The school's band then performed The Exponents' classic song, Why Does Love Do This To Me.
Prince Harry gave the students a warm round of applause after they performed another song, Johnny Cash's Ring of Fire.
He was then presented with a Halfmoon Bay School calendar and cookbook.
Prince Harry told the band they were "going to be awesome" and to keep practising.
He finished up the visit posing for photos with the whole school.
The children yelled "bye" to the prince as he left.
Prince Harry charmed locals on Stewart Island with his friendly, "down to earth" attitude.
Last night, he attended a pub quiz at the South Sea Hotel, where his team - The Ginger Ninjas - came second, pipped for first by his own bodyguards.
Stewart Island Backpackers owner Vicki Coats, quiz mistress for the night, treated the Prince to some choice expletives and enough blasphemous outbursts to rock St Andrew's Anglican Church just up the hill, where the Prince had worshipped earlier in the night.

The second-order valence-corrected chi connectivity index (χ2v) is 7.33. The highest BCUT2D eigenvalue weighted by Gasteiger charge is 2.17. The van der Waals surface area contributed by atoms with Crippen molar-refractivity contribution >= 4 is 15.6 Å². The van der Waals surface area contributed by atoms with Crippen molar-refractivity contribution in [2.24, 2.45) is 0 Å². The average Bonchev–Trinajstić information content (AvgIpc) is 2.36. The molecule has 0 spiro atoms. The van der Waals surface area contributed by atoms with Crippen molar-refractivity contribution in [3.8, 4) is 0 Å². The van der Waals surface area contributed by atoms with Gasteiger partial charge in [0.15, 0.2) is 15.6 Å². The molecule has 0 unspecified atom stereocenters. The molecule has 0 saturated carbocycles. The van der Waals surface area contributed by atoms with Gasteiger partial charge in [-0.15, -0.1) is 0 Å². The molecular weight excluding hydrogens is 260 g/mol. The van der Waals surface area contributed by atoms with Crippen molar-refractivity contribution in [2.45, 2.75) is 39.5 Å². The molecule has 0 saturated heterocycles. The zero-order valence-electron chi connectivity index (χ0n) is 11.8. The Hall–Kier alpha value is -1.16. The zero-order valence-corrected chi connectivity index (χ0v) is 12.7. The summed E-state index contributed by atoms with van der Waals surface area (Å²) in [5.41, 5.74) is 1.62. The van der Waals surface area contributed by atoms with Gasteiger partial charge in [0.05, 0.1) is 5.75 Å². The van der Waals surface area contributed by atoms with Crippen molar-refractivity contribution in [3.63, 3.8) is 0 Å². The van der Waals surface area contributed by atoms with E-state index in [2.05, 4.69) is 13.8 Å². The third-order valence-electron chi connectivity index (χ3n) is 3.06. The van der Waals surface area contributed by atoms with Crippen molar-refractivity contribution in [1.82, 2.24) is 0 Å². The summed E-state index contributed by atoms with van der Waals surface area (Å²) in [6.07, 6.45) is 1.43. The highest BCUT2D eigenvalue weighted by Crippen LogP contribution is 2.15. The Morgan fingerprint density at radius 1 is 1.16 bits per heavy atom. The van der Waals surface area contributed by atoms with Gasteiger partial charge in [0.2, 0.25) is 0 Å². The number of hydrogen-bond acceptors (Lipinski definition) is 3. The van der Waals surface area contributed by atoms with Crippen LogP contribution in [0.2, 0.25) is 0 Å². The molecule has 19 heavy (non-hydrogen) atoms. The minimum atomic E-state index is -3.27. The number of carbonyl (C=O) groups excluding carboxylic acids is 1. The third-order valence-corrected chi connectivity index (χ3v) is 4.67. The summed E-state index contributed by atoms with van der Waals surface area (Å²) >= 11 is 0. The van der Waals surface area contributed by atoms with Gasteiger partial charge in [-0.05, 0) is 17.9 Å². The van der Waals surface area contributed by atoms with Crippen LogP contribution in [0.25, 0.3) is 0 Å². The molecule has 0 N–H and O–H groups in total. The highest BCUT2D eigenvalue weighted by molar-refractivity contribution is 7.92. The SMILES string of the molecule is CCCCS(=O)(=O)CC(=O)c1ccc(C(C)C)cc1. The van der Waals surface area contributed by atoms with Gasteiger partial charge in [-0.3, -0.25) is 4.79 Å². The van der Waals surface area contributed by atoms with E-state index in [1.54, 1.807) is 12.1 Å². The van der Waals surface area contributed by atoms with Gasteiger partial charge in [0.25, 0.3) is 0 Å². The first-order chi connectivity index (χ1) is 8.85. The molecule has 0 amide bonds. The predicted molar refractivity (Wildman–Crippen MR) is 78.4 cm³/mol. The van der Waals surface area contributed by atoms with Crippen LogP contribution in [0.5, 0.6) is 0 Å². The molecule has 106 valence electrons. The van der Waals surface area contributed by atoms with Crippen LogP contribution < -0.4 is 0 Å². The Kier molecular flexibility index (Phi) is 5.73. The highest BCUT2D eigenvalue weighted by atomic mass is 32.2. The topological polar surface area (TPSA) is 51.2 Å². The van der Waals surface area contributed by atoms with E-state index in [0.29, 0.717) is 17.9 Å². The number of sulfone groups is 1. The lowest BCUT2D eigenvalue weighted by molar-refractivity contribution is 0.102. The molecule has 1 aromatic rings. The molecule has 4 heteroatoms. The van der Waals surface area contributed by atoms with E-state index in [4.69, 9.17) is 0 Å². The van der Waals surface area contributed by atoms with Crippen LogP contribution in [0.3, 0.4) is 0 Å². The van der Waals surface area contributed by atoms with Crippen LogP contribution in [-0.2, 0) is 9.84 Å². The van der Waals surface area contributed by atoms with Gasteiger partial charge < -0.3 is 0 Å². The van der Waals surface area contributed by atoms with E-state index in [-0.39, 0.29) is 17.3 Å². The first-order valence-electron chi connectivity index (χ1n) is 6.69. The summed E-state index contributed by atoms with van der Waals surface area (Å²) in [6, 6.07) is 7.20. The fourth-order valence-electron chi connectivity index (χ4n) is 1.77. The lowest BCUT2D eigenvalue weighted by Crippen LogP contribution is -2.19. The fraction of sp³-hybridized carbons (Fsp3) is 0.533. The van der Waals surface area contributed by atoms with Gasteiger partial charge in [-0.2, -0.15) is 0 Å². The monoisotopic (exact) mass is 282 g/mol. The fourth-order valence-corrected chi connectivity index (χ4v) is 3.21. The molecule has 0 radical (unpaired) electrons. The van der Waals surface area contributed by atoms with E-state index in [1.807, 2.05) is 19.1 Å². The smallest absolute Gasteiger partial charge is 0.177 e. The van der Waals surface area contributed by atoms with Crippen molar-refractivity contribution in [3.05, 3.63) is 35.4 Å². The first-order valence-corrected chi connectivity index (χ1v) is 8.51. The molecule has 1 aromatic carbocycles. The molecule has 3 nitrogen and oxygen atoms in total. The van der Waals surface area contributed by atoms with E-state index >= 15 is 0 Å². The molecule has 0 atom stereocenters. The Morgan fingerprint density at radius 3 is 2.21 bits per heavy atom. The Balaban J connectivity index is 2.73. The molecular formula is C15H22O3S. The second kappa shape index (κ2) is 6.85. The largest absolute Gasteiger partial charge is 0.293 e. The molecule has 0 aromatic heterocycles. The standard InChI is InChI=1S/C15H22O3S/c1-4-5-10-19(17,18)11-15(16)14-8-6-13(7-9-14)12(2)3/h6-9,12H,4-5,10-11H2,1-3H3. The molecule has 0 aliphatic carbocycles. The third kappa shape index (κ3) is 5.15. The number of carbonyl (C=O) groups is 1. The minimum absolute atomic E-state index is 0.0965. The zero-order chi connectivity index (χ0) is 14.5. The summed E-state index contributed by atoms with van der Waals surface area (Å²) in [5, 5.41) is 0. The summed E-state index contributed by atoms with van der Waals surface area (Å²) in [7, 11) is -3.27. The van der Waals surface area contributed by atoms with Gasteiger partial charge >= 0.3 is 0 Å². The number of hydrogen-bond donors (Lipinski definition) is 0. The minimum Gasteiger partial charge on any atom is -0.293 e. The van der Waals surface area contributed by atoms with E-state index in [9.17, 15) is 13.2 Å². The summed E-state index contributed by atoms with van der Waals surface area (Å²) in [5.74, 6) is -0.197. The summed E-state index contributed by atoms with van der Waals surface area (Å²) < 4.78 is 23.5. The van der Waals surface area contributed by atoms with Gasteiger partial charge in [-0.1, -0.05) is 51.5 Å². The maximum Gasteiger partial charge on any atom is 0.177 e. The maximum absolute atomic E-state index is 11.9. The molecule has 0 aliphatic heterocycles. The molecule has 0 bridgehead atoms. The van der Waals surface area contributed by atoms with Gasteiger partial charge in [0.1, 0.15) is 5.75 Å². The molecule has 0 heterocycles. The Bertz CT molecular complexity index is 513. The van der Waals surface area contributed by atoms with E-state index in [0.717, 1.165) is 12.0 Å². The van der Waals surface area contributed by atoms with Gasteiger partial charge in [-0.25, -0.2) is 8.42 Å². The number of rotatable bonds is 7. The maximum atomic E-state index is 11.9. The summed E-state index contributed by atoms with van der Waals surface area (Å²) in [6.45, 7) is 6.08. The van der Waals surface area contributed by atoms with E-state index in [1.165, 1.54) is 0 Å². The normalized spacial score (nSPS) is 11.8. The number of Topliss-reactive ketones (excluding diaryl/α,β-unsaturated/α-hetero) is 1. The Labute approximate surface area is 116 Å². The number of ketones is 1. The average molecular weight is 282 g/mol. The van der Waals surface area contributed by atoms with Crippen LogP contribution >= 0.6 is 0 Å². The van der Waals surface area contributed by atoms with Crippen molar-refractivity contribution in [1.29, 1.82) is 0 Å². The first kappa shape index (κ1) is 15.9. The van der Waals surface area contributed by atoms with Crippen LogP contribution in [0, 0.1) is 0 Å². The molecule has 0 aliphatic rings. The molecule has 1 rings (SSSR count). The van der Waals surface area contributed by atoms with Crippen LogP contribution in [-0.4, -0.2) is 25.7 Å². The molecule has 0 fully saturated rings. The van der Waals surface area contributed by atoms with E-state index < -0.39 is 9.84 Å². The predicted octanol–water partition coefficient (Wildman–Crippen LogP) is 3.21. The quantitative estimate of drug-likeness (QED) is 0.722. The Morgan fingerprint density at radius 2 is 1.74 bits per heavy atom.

"The Stewart Island quiz is the Stewart Island quiz - it doesn't matter who comes," Ms Coats said.
She said she chatted with Harry a couple of times over the evening and he told her he was enjoying New Zealand, although his full schedule meant he was a bit tired."
"He's lovely, he's just a really nice, down to earth, lovely guy," Ms Coats said.
"Just normal, no pretension."
Yesterday was the second day of Harry's NZ visit, and he charmed his way into the hearts of many southerners.
Earlier in the day, he first visited Invercargill, where at the museum he met his namesake Henry, a tuatara more than 110 years old.